This produced the expected output of 22 bytes per packet, as detailed here. There were a few bad packets, but not enough to have much of an effect. However, the 4 data reading sections of each packet were invalid. Most of the data reading hex values were
50 80 00 00, but there were also a few that were
52 80 00 00. The second byte’s value of 80 is what indicates that the data is invalid in both of these cases. The first byte is apparently an error code, but I haven’t been able to find out what the error codes 50 and 52 mean.
After a bit of head scratching, I finally figured out that the data was invalid because the LIDAR was not spinning at the proper rate. Powering the LIDAR’s motor with 3V and updating my Python script to capture 1000 packets instead of 100 produced good data. Capturing only 100 packets simply didn’t give the LIDAR time to get up to speed.
Valid Sample Data:
fa:a0:27:4b:97:01:bb:01:97:01:b4:00:98:01:53:00:99:01:93:00:4e:28: fa:a1:35:4b:9a:01:b9:01:9a:01:8b:02:9a:01:71:02:9b:01:8b:02:a6:5f: fa:a2:35:4b:9c:01:90:02:9d:01:89:02:9e:01:72:02:a0:01:8a:02:d8:16: fa:a3:35:4b:a1:01:85:02:a2:01:7d:02:a4:01:76:02:a7:01:6a:02:aa:16: fa:a4:35:4b:a8:01:5c:02:aa:01:78:02:ad:01:6f:02:af:01:4b:02:bb:10: fa:a5:35:4b:b2:01:57:02:b4:01:61:02:a8:01:c3:00:97:01:9a:00:96:0b: fa:a6:35:4b:35:80:00:00:79:01:ab:00:21:80:ab:00:61:01:f9:00:7a:08: fa:a7:5b:4b:55:01:26:01:4a:01:44:01:41:01:41:01:37:01:45:01:78:16: fa:a8:5b:4b:2f:01:77:01:26:01:8b:01:1f:01:9b:01:17:01:a4:01:23:18:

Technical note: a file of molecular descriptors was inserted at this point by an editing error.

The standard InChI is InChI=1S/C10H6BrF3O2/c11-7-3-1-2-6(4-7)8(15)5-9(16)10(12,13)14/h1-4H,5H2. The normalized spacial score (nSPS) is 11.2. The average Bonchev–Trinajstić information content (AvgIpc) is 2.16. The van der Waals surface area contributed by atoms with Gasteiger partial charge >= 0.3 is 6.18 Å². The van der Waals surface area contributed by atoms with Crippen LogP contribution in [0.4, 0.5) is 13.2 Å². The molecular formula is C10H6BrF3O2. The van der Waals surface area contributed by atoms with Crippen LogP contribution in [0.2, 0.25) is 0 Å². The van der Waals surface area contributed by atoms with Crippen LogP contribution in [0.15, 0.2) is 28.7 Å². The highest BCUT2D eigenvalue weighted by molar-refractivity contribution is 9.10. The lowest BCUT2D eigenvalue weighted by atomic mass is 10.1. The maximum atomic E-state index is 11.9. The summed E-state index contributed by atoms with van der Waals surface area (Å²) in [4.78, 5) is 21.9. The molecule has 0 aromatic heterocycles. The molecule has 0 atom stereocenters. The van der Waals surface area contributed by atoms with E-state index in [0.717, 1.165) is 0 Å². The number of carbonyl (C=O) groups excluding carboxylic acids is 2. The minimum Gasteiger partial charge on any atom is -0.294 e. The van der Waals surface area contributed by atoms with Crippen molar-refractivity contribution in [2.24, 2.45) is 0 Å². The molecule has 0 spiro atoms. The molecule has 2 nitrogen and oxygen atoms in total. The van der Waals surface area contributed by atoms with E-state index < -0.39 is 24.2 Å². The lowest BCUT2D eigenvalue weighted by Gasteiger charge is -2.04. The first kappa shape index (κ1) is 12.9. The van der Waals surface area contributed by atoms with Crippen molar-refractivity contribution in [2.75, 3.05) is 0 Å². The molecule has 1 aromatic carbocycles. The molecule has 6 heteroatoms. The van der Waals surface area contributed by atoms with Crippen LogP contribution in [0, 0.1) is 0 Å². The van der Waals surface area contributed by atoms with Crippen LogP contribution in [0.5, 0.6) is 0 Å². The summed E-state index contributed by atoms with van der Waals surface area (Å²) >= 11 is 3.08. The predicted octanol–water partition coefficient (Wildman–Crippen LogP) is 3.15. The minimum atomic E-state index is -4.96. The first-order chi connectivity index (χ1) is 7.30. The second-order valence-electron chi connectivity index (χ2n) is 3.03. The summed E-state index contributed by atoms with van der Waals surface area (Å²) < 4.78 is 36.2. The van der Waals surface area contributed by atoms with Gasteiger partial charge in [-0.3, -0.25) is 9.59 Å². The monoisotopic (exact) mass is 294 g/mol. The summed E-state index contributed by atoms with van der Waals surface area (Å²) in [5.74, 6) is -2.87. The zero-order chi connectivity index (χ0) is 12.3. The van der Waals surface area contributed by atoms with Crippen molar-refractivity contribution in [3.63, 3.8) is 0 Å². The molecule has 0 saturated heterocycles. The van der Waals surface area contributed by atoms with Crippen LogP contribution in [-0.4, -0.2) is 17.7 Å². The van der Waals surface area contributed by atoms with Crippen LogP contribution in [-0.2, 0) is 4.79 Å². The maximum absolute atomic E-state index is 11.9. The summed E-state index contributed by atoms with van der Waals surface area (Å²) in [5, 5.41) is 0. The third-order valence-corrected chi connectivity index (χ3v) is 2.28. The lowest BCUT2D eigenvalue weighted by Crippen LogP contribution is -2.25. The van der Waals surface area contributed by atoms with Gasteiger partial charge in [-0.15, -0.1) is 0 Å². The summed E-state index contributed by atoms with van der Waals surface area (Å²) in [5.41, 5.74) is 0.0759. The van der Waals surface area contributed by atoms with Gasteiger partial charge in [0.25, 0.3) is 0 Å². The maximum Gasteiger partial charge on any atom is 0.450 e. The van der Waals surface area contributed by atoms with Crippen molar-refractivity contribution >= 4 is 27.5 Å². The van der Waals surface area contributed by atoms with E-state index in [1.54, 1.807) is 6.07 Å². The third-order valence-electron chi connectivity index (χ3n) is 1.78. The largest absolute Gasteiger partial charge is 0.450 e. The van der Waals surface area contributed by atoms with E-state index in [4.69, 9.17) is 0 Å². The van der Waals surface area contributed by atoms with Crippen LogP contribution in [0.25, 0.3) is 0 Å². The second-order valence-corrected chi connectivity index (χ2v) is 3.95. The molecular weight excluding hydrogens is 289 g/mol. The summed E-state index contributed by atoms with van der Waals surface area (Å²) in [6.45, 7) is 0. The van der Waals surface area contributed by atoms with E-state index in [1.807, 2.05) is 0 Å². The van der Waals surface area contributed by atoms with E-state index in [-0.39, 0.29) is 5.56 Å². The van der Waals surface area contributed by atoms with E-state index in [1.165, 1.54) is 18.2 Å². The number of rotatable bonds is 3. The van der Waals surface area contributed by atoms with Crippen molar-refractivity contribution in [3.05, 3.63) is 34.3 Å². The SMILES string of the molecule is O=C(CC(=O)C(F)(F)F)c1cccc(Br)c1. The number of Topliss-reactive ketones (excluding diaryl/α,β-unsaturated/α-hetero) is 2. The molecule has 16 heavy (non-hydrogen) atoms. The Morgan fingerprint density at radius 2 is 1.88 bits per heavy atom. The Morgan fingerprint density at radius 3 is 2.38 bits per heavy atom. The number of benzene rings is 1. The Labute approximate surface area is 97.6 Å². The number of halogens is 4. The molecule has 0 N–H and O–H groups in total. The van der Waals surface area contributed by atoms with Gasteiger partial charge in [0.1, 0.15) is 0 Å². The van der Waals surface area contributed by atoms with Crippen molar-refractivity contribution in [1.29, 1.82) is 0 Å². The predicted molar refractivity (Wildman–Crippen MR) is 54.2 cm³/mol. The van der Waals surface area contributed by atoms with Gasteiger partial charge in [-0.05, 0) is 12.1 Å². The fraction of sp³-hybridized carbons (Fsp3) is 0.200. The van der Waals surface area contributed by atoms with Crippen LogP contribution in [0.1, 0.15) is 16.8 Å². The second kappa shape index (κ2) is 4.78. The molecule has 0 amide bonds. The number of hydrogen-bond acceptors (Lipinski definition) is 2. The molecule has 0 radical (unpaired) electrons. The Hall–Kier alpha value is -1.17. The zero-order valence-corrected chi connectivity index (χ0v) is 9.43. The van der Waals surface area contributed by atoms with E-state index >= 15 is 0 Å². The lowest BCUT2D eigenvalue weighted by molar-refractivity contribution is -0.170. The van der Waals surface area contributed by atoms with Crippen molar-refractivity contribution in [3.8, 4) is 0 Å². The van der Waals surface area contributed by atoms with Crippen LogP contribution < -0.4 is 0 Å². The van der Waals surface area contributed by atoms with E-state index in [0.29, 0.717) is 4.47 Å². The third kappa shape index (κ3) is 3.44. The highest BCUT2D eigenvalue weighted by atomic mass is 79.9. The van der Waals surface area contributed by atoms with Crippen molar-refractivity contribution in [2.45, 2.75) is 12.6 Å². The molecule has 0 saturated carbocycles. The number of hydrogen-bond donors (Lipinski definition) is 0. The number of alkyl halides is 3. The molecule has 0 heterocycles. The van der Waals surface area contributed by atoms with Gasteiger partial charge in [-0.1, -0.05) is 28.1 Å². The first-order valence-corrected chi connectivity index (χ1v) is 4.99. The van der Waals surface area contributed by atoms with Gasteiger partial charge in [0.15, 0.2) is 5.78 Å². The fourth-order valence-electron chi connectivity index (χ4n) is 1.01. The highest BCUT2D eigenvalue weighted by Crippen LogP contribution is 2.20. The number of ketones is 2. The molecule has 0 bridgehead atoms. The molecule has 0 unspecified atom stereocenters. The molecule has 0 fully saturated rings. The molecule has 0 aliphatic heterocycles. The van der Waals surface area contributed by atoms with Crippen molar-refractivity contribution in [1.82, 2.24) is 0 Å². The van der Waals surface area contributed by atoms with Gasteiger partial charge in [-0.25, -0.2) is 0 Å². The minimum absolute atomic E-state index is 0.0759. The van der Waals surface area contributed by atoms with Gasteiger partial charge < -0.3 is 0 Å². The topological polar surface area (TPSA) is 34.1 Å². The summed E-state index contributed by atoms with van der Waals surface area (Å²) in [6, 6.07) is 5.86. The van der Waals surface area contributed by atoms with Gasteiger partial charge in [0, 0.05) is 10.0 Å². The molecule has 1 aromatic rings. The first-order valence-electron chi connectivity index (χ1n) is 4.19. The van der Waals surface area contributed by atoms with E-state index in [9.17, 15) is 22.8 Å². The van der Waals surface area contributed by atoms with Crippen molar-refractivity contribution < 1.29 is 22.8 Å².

Visualizing the Data
The only thing left at this point was to graph some of the sample data so that I could determine how accurate the Neato LIDAR’s readings were. For this part I used a Python script on my laptop.
import numpy as np import matplotlib.pyplot as plt def getDist(lsb, msb): if (msb == "80" or msb == "70"): return False return int(msb + lsb, 16)/1000. def addPoint(dist, theta, x, y): if (dist != False and dist < 6): print(dist) x.append(dist*np.cos((theta+90) * np.pi/180)) y.append(dist*np.sin((theta+90) * np.pi/180)) x= y= with open("C:\Users\Alex\Desktop\lidardata.txt") as f: line = f.readline() while line != "": bytes = line.strip(':n').split(':') if (len(bytes) == 22): theta = (int(bytes, 16) - 160) * 4 # print(line) print(theta) addPoint(getDist(bytes, bytes), theta, x, y) addPoint(getDist(bytes, bytes), theta + 1, x, y) addPoint(getDist(bytes, bytes), theta + 2, x, y) addPoint(getDist(bytes, bytes), theta + 3, x, y) line = f.readline() fig = plt.figure() ax = fig.gca() ax.set_xticks(np.arange(-10,10,0.2)) ax.set_yticks(np.arange(-10,10.,0.2)) ax.set_aspect('equal') plt.scatter(x,y) plt.grid() plt.show()
Running this script against a small sample of the data collected earlier yielded the graph below. Some sections were missed, but the measurements that were captured are surprisingly accurate (plus or minus a few centimeters in most cases). Note that the measurements shown on the graph are in meters.
For more information about the Neato LIDAR sensor, I recommend that you read the following posts:
- xv11hacking – LIDAR Sensor
- Neato’s LiDAR Module – Wayne’s Tinkering Page
- Steven’s Robotics Blog: Neato XV-11 LDS menu test
For more information about the BeagleBone Black serial ports, see the following links. Some the information in these posts may only be applicable to certain versions of the BeagleBone Black.
- Exporting and Unexporting an Overlay | Introduction to the BeagleBone Black Device Tree | Adafruit Learning System
- Beaglebone Coding 101: Using the Serial and Analog Pins | GigaMegaBlog
- BeagleBone: Serial Ports and XBees – Jerome Bernard Blog
- Enable serial/UART/tty on BeagleBone Black | Hipstercircuits